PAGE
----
York University researchers have designed a computer game that corrects a common vision problem more effectively than conventional, boring therapies.
The game, a 3-D version of Pac-Man, helps patients with a condition called convergence insufficiency learn to align their eyes.
Right: Researchers developed a 3-D version of the popular game Pac-Man. Image of the traditional Pac-Man game courtesy Wikimedia Commons.
The disorder can cause headaches, blurred or double vision, eye strain and reading problems. It affects up to five per cent of the population and is typically treated with exercises requiring repeated convergence of the eyes.
“The problem is, they’re really boring, monotonous exercises,” says Robert Allison, professor of computer engineering at York University, who led the research. “Patients, particularly younger people, aren’t motivated to practise, so they don’t see results.”
Allison says office-based therapies are more effective than those performed at home, but are more costly and time-consuming. “We were looking for a way to make at-home therapy more efficient, and more effective,” he says.
Right: Robert Allison
Allison and colleagues conducted a study in which patients were instructed to play the game for 20 minutes a day, five days a week, over a period of two weeks. They found that as subjects advanced through the game, the coordination of their eyes improved; some felt less eye strain when looking at nearby objects.
Patients were equipped with a 3-D viewer called a stereoscope. With their eyes in the right position, they could see the 3-D images hidden in the game, and advance to the next level.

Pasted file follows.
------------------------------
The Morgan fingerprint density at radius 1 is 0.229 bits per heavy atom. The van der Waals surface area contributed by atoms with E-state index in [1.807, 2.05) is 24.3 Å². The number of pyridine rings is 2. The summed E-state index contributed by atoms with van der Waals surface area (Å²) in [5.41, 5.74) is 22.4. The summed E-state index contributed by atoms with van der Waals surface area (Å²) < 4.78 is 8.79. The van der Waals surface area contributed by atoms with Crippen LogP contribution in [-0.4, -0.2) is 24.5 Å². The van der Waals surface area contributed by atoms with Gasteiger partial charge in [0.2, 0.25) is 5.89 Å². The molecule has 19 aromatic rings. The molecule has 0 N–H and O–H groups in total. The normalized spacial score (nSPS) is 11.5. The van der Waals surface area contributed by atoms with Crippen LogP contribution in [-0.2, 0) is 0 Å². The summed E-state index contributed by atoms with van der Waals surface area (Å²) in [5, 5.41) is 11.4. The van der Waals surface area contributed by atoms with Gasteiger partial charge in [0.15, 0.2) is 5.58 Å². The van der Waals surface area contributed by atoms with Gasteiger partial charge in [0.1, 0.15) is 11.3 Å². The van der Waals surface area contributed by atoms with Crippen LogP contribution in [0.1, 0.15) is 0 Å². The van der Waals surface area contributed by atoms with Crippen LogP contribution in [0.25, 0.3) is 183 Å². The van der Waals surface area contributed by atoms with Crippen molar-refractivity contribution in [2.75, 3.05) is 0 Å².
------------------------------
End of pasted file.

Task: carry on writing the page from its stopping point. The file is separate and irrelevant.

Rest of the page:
Left: Researchers took the basic Pac-Man concept and developed a stereoscopic version. Patients are equipped with a 3-D viewer and if their eyes are in the right position, they are able to see the 3-D images hidden in the game and advance to the next level. Photo courtesy Prof. Robert Allison.
The game is divided into a split-screen format; sets of mirrors in the stereoscope – one set per eye – are directed to opposite halves of the screen. Each eye sees two displays: a 3-D representation of the game and random-dot images containing hidden stereoscopic geometry. Researchers can manipulate these mirrors to vary the distance between them, in order to control the angle at which the eyes converge. The hidden stereoscopic imagery is essential to advancement in the game and provides a check that players have their eyes in the correct position.
Results to date suggest the game will improve compliance on vision therapy exercises. “On average, we got the training times we were looking for,” says Allison. “While the study size is still small, all subjects so far have shown improvements and some reported that their symptoms have disappeared.”
The study was conducted in partnership with the University of Waterloo’s School of Optometry, where Allison is an adjunct professor. It appeared in the proceedings of the August 2008 international conference, Virtual Rehabilitation, and was co-authored by Tristan Carvelho (BASc Spec. Hons. ’05, MSc ’08), a former master’s student in York’s Department of Computer Science & Engineering.